Derek Miller, a blogger for Penmachine.com was a Canadian and a self proclaimed atheist on his Facebook page. He was fighting with Cancer since 2007. In 2010, he realized that it became terminal and he posted. “I expect it will probably kill me sometime in 2011 or early 2012.”
Last Tuesday he passed away from his illness, but he successfully communicated his last message from his grave. Entitled “The last post,” he blogged, “Here it is, I’m dead.” It was followed by a message:
“In advance, I asked that once my body finally shut down from the punishments of my cancer, then my family and friends publish this prepared message I wrote—the first part of the process of turning this from an active website to an archive.”
In fact he left his last message in his computer and willed that it be posted after his death. And his longtime friendAlistair Calder did exactly what Mr. Miller wished. Mr. Miller also wrote in his last message:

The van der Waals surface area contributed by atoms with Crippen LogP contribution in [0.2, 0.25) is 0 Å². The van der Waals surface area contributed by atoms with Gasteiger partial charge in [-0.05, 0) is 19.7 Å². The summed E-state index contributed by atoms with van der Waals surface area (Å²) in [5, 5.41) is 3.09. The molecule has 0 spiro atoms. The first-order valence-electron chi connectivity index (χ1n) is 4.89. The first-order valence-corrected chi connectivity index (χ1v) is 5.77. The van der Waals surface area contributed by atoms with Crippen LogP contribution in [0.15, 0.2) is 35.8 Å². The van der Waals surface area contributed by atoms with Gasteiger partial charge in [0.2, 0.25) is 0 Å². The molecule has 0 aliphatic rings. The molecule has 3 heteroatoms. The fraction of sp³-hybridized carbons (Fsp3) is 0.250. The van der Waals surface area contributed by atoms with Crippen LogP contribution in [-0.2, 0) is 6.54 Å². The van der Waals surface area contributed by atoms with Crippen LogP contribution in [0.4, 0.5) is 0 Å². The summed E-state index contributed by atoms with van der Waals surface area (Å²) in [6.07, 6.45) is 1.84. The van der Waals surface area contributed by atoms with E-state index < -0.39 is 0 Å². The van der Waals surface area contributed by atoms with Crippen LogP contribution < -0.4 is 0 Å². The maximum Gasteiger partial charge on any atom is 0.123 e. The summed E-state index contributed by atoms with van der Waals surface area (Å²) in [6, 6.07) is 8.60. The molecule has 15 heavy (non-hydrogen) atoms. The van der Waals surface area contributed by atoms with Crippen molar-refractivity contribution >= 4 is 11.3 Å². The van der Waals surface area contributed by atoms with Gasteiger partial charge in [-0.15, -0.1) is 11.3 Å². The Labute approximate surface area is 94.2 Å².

“I haven’t gone to a better place, or a worse one. I haven’t gone anyplace, because Derek doesn’t exist anymore. As soon as my body stopped functioning, and the neurons in my brain ceased firing, I made a remarkable transformation: from a living organism to a corpse, like a flower or a mouse that didn’t make it through a particularly frosty night. The evidence is clear that once I died, it was over.
So I was unafraid of death—of the moment itself—and of what came afterwards, which was (and is) nothing. As I did all along, I remained somewhat afraid of the process of dying, of increasing weakness and fatigue, of pain, of becoming less and less of myself as I got there. I was lucky that my mental faculties were mostly unaffected over the months and years before the end, and there was no sign of cancer in my brain—as far as I or anyone else knew.”
The message “sent from the grave,” invoked so much response from the Internet that the site shutdown due to heavy traffic.
This incident proves potentially how much powerful blogging is and how many people actually are active on the blogposts, that too with live and active presence.